Let’s get this out of the way early. You have to GET OUT OF DEBT!
That’s it. This post could end right here.
Everything else we talk about in the finance category is written with the assumption that you are currently out of debt or are trying to get out.
Now that that’s out of the way, I have a confession. I’m still clawing my way out of debt too. My wife and I had to learn some lessons the hard way when it comes to money, so I truly hope that you will look at the lessons in this category and hear that they come from hard earned experience. Over time I’ll share some of the mistakes we’ve made, and you will quickly learn that I’m absolutely not a finance major, financial advisor, or even someone good at math. I have learned a lot over time, and that’s what I’ll talk about. For everything else, I’ll bring in smarty-pants people who can mess us up with some truth on their specific expertise.
For now, let’s keep it simple.
If you spend less than you make, you will have some money left over. If you do this for a long time, you will have a lot left over. If you use the leftover money in the right ways while it’s just sitting there, you will have a LOT left over!
Before we start talking about what to do with the leftover money, we need to get to the point where we have leftover. I define debt as everything you have to pay on aside from monthly utilities or service bills like cell phones. Yup, that’s right, even your house needs to be paid off. Car payments – average. Credit card balance – average. Mortgage payment – average. Since we’re all here to end average in our lives, I’m proposing that we all start the journey to being completely financially free. Debt is not an option when you are trying to become financially secure and not live month-to-month, paycheck-to-paycheck. Bringing things back into reality – it’s not wise to wait too long to start saving for retirement. I believe the whole idea of formal retirement is obsolete anyway! I’ll go into that in a post of its own. So keeping in line with most advisors we will start saving before the mortgage is gone. Credit cards, student loans, and car payments have to go first!
Imagine a life where your entire mortgage payment was not going to someone else but instead you got to keep it and do with it what you want. For my wife I put it like this: “Babe, when you want to go to Disney World we will be able to save for a few weeks and we can go stay at the best hotel, get park-hopper tickets, and not worry about a single thing while we’re there. Once we’re debt free.” Imagine being able to tell your boss that you won’t compromise your ethics for the bottom line, and then not worry about losing your job, because you’ve got a year’s worth of cash saved to cover expenses while you find a better job or strike out on your own. I don’t care if you make $13 an hour or $4k a week, this scale slides. High incomes usually carry high lifestyles so the principles are exactly the same.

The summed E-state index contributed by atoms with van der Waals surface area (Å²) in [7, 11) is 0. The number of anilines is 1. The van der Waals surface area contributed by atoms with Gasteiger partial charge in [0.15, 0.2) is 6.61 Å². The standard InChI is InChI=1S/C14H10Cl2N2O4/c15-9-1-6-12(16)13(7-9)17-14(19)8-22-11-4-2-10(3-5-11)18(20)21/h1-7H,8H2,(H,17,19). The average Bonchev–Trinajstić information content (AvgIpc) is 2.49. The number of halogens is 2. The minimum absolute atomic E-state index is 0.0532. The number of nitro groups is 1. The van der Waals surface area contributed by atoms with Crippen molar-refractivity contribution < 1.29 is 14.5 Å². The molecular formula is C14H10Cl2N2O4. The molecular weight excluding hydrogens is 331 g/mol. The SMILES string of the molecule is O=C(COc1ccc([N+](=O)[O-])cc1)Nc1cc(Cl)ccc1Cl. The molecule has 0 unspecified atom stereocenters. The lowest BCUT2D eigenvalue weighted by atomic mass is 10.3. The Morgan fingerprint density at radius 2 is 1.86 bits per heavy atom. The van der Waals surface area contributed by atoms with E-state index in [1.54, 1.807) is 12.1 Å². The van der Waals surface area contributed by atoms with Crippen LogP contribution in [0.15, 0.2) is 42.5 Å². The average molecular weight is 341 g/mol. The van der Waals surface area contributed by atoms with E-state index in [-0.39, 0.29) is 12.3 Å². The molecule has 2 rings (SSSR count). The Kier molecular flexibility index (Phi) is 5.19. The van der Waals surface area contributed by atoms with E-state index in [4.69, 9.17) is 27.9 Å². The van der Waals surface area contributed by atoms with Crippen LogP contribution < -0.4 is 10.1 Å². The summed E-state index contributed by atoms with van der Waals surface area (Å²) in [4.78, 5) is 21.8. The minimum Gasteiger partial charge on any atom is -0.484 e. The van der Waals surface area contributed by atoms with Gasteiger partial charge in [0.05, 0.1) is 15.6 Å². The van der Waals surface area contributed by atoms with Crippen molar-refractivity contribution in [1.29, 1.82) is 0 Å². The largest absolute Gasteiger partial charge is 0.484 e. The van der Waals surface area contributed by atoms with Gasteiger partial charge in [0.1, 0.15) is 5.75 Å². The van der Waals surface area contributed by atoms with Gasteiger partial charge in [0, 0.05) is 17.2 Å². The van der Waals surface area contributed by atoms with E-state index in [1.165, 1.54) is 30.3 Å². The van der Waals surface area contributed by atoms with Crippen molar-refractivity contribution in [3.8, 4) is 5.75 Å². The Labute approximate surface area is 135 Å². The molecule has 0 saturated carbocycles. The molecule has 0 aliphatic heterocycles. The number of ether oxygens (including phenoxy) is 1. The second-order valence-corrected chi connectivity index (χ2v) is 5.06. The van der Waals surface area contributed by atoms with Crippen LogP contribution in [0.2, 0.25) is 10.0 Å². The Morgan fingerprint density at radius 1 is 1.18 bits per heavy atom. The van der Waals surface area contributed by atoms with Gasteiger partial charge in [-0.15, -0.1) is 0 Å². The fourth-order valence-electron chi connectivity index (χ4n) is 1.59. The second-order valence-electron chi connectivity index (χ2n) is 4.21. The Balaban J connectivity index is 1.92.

In the finances category on End Average, we will talk about all sorts of money topics, but the goal of it all is to get to a place where you don’t have to worry about money. To not fight about money with your spouse. I will share my views on money handling as a Christian and things the Bible says about the subject. I can’t wait to remove money worries altogether. I started this financial journey from the bottom – as Dave Ramsey says: “you have too much month at the end of the money”. All of this should be taught in school starting in first grade, but since it’s not, I’ll try to tackle it here one topic at a time. My goal is to keep it simple because the simplest principles make the biggest difference. Let’s get to a financial level that requires a professional financial planner to take us from level 9 to level 10 in our pursuit of financial freedom!
The next step – here’s your homework until the next post in the finance section. Take a pen and paper, no fancy excel spreadsheets, and write down all the debt you have. I want it to include credit cards, student loans, mortgages, and how much you owe your aunt Edna. Everything. Done? Good. Now, next to those lines put how much you pay monthly on each of them. By doing this, you can get an idea of where you are starting, taking the daunting “debt” and starting the process of controlling it with a budget. Keep this paper handy because we’re going to use it when we talk about budgets (Ouch! The “B” word!), and how we will factor the debt into it. If you want to be financially free you have to stop procrastinating. Own your situation, figure out where you need to be and make a plan to get there.
Don’t worry, I won’t leave you hangin’. In time I’ll share a few cool tricks and habits that help me keep track of my money. They make life a whole lot easier. If you think it is too late or there’s no hope, you are wrong. I’ve been there. The best part of this journey so far is that my wife and I don’t fight about money! It took us a while to get here, but it’s possible for everyone. Imagine that! For now, you go do your homework. Be honest with yourself, nobody else will see it if you don’t want them to!
Let’s end average together!